After centuries of cutting and burning, some of the Hong Kong hillsides gave an overall impression of dry barren soil. Only vegetation in some steep ravines and the Fung Shui woods behind villages in the New Territories remain largely intact.
Afforestation has been carried out in Hong Kong as early as 1870s. The major purposes for this have shifted from amenity reasons, erosion control, production of firewood, improving water supplies and to the current interest in biodiversity enhancement and ecological restoration.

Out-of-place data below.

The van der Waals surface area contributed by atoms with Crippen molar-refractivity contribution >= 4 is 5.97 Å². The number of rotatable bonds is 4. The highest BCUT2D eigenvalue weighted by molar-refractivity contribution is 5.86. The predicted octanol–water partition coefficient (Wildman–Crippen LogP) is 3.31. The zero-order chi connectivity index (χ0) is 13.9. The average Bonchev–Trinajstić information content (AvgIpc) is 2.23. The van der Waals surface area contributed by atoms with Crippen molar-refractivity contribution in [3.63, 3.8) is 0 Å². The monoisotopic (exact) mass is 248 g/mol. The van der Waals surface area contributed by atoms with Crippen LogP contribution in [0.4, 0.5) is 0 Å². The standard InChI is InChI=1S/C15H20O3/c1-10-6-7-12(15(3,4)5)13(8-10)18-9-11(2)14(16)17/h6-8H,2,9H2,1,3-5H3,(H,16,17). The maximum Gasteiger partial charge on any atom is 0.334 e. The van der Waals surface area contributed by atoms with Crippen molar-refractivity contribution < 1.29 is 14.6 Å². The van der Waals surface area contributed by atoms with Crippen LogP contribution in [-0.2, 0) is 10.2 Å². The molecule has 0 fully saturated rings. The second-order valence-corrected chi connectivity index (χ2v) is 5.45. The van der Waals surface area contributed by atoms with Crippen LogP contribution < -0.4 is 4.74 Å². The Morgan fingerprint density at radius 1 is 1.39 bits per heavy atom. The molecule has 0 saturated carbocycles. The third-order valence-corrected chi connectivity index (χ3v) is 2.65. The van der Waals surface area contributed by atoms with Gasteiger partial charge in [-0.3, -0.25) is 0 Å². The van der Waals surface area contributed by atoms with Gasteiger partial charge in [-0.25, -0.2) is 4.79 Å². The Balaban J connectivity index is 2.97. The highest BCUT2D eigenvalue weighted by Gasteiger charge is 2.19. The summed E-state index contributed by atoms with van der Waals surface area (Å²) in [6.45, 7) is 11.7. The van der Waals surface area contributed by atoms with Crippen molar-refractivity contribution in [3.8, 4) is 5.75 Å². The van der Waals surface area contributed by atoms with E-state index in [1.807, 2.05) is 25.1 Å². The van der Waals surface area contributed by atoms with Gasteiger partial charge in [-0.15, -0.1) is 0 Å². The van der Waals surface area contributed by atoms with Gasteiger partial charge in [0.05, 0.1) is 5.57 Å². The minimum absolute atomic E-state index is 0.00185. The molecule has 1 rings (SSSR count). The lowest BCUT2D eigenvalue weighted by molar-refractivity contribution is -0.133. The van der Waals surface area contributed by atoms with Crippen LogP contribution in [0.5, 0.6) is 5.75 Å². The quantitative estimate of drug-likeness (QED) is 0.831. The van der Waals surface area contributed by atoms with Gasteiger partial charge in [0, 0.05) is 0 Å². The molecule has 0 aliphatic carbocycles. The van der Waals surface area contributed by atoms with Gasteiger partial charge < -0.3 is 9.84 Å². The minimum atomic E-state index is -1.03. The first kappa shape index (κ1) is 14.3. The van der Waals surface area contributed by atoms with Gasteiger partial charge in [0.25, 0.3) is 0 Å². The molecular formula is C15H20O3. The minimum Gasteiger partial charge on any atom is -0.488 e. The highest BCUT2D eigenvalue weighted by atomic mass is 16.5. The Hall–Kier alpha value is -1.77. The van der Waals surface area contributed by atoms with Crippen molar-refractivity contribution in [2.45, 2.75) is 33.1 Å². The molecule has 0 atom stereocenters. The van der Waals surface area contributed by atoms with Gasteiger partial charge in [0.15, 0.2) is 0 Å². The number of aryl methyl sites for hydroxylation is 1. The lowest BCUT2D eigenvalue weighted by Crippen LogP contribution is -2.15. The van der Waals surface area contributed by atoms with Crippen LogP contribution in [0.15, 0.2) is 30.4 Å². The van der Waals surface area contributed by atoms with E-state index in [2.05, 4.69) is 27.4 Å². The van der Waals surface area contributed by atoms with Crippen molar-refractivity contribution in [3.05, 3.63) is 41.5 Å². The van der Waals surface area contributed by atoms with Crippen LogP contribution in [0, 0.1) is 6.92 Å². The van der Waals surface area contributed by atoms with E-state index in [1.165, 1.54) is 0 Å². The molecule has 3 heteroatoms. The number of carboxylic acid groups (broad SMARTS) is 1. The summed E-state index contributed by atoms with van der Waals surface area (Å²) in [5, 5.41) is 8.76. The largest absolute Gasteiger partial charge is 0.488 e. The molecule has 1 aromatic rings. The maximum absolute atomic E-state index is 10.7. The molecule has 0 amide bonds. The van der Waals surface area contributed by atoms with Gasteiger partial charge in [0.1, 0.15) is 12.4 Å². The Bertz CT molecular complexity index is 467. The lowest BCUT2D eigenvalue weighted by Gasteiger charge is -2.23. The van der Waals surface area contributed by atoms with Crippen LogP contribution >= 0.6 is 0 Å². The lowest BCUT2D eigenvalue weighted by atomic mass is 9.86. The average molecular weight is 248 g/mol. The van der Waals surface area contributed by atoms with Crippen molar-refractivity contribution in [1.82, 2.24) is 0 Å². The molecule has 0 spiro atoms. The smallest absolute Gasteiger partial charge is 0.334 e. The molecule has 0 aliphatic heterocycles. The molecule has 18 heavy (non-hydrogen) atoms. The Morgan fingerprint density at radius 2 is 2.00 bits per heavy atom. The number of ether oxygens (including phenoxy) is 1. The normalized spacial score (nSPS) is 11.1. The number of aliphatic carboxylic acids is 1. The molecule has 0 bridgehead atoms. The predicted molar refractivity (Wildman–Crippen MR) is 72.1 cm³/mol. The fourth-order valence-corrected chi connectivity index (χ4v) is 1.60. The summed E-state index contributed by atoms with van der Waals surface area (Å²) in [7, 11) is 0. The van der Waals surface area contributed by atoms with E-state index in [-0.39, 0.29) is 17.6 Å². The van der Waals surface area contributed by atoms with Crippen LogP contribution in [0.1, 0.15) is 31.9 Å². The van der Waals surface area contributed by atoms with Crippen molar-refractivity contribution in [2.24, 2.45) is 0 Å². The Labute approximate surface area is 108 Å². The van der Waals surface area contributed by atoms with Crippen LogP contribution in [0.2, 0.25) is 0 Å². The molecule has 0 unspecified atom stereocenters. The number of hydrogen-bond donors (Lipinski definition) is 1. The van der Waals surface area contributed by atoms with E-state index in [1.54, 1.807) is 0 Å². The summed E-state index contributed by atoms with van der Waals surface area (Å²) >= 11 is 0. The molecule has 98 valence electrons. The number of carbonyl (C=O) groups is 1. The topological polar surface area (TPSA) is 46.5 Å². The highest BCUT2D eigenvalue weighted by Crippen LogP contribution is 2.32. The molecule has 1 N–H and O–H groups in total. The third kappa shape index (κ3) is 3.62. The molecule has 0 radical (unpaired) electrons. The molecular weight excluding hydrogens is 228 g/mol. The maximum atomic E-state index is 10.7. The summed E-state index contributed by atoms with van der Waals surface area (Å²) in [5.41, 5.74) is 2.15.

Early afforestation effort was concentrated on the use of the local pine, Pinus massoniana and fast growing exotic species such as Lophostemon confertus and Acacia confusa. Native species have been used more often in the last 30 years.
To date, seeds of over 100 native species have been collected to produce seedlings for afforestation.
Some of the successful examples of native species used for afforestation are Machilus species, Castanopsis fissa and Schima superba.
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